Ed#423 Remembering 'Johnny Mac'

11 January 2013 Alan Attwood

Ed#423 Remembering 'Johnny Mac'

I first saw John McEnroe in the flesh at Wimbledon in 1980. I’d seen him on TV before then, of course – at Wimbledon three years earlier when he made an extraordinary run to the semi-finals as an amateur, and a qualifier, aged just 18 – and he’d won his first major tournament, the US Open, late in 1979. But this was my first sighting in the flesh. And he looked, well, fleshy. Pale and puffy; the least athletic-looking sportsman I’d ever seen. In a media room he looked as comfortable as most people feel in a dentist’s chair. What he had, however, was an extraordinary gift when he held a tennis racquet in his left hand. He waved it like a wand, conjuring shots that most other players could never have conceived, let alone pulled off. Wimbledon’s Centre Court in 1980 turned out to be the stage for one of his greatest performances: a five-set final against Sweden’s Björn Borg. McEnroe lost, but he won a great many fans that day, especially in a 20-minute fourth-set tiebreak in which, facing a handful of match-points, the American reeled off a succession of extraordinary shots. Anyone who argues that tennis is boring (and it can be, sometimes) should watch that tiebreak. The 1980 final still regularly tops lists of best-ever matches, though McEnroe himself doesn’t regard it as fondly…because he lost.
Some other McEnroe memories: blitzing a long-time rival, Jimmy Connors, in the 1984 Wimbledon final; getting thrown out of the 1990 Australian Open after one on-court meltdown too many; and then being courtside in 1992 when he turned the clock back to trounce the much younger Boris Becker, again at the Australian Open. Another McEnroe moment comes from the previous year in Melbourne, when his younger brother, Patrick, no slouch himself, had a good run and made it to the semis, where his opponent would be, yes, Becker. A reporter asked Patrick if he’d asked brother John for any tips. Patrick replied: “Yeah, he recommended a swinging serve out wide, then follow up with a drop-shot volley winner.” He said this with a rueful smile which, translated, meant: “That’s what he would do; I can’t.” Becker went on to win the tournament.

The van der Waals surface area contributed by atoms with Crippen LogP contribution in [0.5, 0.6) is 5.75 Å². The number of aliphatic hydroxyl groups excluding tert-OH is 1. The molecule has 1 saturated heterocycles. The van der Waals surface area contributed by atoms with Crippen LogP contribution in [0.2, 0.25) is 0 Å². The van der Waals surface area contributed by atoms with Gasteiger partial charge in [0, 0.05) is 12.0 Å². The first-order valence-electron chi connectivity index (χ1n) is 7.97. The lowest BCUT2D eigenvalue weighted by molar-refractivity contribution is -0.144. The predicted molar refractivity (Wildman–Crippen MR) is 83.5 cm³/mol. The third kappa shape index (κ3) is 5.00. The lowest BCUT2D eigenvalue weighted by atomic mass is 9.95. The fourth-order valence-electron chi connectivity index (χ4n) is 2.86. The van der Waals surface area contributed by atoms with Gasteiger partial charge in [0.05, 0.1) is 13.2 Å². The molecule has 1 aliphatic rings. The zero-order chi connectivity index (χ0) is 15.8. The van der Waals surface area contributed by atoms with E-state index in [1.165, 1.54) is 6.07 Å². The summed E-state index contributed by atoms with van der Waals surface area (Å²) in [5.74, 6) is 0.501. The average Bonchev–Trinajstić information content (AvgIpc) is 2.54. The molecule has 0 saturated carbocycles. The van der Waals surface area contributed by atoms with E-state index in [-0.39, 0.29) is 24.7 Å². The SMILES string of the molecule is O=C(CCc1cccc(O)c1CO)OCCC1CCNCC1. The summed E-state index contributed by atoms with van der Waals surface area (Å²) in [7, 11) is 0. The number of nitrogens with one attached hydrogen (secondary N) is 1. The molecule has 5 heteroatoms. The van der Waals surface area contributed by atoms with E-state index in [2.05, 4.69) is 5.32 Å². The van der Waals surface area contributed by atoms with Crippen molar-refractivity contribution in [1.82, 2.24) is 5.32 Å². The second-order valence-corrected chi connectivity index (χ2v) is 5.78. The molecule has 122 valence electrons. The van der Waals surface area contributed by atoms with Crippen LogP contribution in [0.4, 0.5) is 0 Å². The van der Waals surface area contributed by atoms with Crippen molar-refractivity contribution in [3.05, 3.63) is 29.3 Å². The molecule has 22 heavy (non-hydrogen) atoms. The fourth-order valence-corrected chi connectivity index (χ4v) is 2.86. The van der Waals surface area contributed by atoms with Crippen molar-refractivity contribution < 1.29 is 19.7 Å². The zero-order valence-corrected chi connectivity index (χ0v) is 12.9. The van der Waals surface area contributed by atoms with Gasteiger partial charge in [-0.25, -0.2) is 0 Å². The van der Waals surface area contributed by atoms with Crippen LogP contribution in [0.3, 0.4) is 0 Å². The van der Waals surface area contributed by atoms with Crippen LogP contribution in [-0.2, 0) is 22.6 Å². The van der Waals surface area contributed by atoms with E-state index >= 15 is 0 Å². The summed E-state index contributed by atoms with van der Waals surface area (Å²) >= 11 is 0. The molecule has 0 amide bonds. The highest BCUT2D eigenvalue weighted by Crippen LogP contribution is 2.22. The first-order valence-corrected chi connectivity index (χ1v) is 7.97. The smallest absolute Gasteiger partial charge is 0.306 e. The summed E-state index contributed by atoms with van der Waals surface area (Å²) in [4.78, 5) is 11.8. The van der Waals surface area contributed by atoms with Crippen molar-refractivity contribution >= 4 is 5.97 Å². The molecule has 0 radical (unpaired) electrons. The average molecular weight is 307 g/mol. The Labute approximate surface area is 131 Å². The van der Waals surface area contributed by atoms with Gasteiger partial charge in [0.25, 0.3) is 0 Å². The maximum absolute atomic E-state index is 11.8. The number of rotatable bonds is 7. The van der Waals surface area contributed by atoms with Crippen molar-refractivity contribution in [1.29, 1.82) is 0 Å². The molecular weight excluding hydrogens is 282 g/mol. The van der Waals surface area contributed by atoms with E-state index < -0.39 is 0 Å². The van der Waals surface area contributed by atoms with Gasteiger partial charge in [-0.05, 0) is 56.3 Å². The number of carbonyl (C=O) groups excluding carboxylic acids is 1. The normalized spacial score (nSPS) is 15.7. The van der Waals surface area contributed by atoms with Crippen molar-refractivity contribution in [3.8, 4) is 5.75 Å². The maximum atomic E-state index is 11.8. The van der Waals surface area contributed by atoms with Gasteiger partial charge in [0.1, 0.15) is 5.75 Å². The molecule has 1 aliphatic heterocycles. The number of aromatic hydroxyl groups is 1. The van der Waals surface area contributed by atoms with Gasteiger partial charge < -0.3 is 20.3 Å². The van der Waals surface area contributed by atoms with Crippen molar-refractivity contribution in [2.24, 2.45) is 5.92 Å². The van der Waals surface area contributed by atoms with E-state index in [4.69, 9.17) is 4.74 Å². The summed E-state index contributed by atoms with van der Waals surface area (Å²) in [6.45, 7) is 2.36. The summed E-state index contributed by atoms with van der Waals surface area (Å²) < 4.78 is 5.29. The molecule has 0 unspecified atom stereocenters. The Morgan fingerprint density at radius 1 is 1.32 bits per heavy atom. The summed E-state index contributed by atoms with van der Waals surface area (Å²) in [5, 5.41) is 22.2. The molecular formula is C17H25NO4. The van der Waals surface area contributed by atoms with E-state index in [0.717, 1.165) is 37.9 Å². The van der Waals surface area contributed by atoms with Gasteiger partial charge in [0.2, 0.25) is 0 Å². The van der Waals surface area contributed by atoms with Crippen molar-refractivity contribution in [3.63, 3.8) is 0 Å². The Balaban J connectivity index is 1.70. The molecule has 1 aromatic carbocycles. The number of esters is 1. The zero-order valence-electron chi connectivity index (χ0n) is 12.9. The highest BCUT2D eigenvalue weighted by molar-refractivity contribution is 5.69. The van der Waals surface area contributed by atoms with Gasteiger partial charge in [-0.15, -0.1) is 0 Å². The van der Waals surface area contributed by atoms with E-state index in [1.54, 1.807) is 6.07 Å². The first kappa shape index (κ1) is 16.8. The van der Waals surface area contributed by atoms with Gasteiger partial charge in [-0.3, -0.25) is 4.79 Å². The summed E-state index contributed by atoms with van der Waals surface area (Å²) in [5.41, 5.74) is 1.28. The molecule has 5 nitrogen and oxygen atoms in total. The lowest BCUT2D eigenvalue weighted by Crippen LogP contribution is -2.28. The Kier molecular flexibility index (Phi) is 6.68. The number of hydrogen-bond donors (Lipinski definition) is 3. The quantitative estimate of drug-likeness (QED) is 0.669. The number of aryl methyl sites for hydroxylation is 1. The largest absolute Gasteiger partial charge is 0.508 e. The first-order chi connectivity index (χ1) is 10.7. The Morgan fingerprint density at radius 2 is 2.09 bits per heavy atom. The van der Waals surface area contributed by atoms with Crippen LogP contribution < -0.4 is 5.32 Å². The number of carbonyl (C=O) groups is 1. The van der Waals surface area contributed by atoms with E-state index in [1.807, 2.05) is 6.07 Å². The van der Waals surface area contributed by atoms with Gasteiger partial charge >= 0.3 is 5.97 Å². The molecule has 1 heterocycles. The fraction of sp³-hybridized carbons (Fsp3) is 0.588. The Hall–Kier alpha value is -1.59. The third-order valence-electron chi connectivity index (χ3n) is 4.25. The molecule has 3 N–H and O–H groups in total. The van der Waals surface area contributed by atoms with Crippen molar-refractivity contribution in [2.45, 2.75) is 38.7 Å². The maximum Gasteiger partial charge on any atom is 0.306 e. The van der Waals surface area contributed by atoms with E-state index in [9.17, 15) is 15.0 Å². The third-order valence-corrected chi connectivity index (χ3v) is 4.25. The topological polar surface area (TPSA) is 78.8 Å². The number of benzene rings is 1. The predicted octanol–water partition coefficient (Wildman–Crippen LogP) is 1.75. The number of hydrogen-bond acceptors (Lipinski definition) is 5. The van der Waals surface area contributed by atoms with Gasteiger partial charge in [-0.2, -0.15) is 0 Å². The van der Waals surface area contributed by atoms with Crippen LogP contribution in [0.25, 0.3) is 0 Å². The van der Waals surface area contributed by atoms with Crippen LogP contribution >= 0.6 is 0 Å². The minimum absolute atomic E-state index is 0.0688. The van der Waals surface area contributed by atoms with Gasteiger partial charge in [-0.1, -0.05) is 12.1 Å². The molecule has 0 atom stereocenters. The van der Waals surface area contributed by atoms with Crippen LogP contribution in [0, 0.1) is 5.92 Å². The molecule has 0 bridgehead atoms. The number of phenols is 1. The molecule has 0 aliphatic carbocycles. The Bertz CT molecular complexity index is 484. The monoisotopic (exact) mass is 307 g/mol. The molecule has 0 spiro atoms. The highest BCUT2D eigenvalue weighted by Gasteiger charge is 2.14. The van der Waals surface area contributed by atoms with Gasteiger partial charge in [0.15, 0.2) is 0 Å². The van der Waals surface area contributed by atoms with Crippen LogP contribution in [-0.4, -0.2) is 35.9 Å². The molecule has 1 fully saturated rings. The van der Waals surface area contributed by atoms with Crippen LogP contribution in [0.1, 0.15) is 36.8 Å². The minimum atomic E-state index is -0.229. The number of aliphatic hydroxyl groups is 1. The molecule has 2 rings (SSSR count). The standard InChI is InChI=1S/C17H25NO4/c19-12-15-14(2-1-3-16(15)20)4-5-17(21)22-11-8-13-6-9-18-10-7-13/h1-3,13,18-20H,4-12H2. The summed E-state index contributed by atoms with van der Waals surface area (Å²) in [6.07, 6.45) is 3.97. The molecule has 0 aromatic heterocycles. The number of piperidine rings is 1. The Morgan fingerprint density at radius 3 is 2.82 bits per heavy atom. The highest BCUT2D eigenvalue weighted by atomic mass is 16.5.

You often hear a complaint about modern tennis players: they all look the same. There’s some truth in it, especially in women’s tennis, where so many of the players are baseline grunters with double-handed backhands. In the men’s game, Swiss maestro Roger Federer is one of the very few who (like McEnroe) still uses one hand for all shots. McEnroe, an astute observer of the modern game, believes Federer to be the best of all time – a claim that always sparks debate, not least from fans of Spain’s Rafael Nadal. Now that we’re into another summer of tennis, highlighted by the 2013 Australian Open, McEnroe’s claim made me wonder if McEnroe and Federer ever played a professional match. Answer: no; not even close. Indeed, Federer was born in the same year McEnroe won the third of his four US Open titles; he was only 11 when McEnroe retired, at the end of 1992, after a career spanning three decades. But Federer, and Nadal, and Pete Sampras and Andre Agassi before them, have all spoken with reverence about what ‘Johnny Mac’ could do with his racquet. His style was and is unique. It can be too easy to survey the contemporary sporting landscape, sigh, and bang on about the way things were. In McEnroe’s case, however, it’s justified. There will never be another like him – and by this I mean his temperament as well as his talent. Some of his on-court behaviour was inexcusable. Ah well, Beethoven apparently threw tantrums, too. And while McEnroe loves his music, there’s no evidence that Beethoven ever served an ace.

Alan Attwood, Editor

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